Played straighter in the sequel - Teddy was in the elevator on his way to get ice for his severed finger, when the power went out a minute after Phil and Alan woke up. If the trio had figured that out there and then before going back to the resort, they would've just needed to explain Stu's tattoo and get Teddy to a hospital, instead of getting dragged into Chow's dealings.
Sharp Dressed Man: Alan in the second film as the guys are walking through the airport.
Sincerest Form of Flattery: By the end of the film, Alan's taken to mimicking Phil. When Phil realises this, as they wait for Stu so they can leave, his expression looks like a non-verbal Flat "What.".
Single Mom Stripper: Heather Graham's character has branched out into being a Single Mom Prostitute as well.
Skewed Priorities: Alan frequently has these, whether it's being offended by Stu using foul language or being forced at gunpoint to give up a monkey.
The Smurfette Principle: All three lead characters are male and most secondary characters with substantial screentime such Doug, Mr. Chou and Teddy are male too. The first film has more of a female presence since Jade (Heather Graham's character) gets a fairly big supporting role but her counterpart in the sequel appears in only one scene and the only other female characters with more than a couple of lines are Tracy and Lauren.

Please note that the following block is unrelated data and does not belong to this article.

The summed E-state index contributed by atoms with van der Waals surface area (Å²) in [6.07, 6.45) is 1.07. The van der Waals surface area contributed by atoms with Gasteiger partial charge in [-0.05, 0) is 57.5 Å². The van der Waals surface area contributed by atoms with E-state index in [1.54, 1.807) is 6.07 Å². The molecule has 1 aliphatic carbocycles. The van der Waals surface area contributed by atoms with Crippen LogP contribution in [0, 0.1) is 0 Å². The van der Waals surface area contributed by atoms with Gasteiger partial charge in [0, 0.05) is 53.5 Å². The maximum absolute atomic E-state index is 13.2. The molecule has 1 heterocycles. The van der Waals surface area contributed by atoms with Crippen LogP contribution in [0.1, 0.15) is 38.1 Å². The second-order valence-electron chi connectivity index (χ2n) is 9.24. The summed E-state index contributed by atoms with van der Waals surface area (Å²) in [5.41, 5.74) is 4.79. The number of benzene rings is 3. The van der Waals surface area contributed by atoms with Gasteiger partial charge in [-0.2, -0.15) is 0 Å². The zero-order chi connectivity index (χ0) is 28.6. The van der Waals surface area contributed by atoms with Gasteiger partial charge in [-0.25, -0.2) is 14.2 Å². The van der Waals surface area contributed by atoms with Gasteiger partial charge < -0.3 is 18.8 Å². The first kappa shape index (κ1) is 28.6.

Star-Making Role: Basically all three leads. Zack Galifianakis got the most immediate attention; Bradley Cooper got equal billing with Liam Neeson in the film version of The A-Team; Ed Helms has a number of lead comic roles in production and received an increased role on The Office.
Sudden Sequel Death Syndrome: This happens to Alan's dad, Sid Garner, in the third film, courtesy of Alan giving him a heart attack when he hauls a giraffe onto a highway with his car, only to have it graphically decapitated by an overpass. This also ends up sending the entire plot into motion.